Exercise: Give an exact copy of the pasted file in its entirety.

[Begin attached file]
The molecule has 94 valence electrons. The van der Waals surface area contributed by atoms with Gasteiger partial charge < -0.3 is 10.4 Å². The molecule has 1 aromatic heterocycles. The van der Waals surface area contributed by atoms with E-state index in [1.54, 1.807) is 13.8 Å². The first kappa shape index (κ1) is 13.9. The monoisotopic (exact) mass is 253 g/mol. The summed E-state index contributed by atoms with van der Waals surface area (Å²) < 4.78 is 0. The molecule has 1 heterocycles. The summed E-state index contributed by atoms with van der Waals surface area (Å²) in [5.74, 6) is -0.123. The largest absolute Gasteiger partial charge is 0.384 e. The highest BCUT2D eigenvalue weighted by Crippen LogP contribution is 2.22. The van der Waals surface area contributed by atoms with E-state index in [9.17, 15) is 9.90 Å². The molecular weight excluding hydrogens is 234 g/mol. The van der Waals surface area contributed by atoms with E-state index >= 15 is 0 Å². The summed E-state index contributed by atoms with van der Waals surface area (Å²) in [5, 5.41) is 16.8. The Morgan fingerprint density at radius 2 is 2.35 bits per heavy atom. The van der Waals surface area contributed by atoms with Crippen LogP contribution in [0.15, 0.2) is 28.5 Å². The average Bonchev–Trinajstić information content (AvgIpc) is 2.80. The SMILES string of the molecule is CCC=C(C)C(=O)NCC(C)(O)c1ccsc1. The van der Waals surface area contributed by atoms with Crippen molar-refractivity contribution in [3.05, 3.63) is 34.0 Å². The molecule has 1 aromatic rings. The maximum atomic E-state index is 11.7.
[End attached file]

The molecule has 94 valence electrons. The van der Waals surface area contributed by atoms with Gasteiger partial charge < -0.3 is 10.4 Å². The molecule has 1 aromatic heterocycles. The van der Waals surface area contributed by atoms with E-state index in [1.54, 1.807) is 13.8 Å². The first kappa shape index (κ1) is 13.9. The monoisotopic (exact) mass is 253 g/mol. The summed E-state index contributed by atoms with van der Waals surface area (Å²) < 4.78 is 0. The molecule has 1 heterocycles. The summed E-state index contributed by atoms with van der Waals surface area (Å²) in [5.74, 6) is -0.123. The largest absolute Gasteiger partial charge is 0.384 e. The highest BCUT2D eigenvalue weighted by Crippen LogP contribution is 2.22. The van der Waals surface area contributed by atoms with E-state index in [9.17, 15) is 9.90 Å². The molecular weight excluding hydrogens is 234 g/mol. The van der Waals surface area contributed by atoms with E-state index >= 15 is 0 Å². The summed E-state index contributed by atoms with van der Waals surface area (Å²) in [5, 5.41) is 16.8. The Morgan fingerprint density at radius 2 is 2.35 bits per heavy atom. The van der Waals surface area contributed by atoms with Crippen LogP contribution in [0.15, 0.2) is 28.5 Å². The average Bonchev–Trinajstić information content (AvgIpc) is 2.80. The SMILES string of the molecule is CCC=C(C)C(=O)NCC(C)(O)c1ccsc1. The van der Waals surface area contributed by atoms with Crippen molar-refractivity contribution in [3.05, 3.63) is 34.0 Å². The molecule has 1 aromatic rings. The maximum atomic E-state index is 11.7.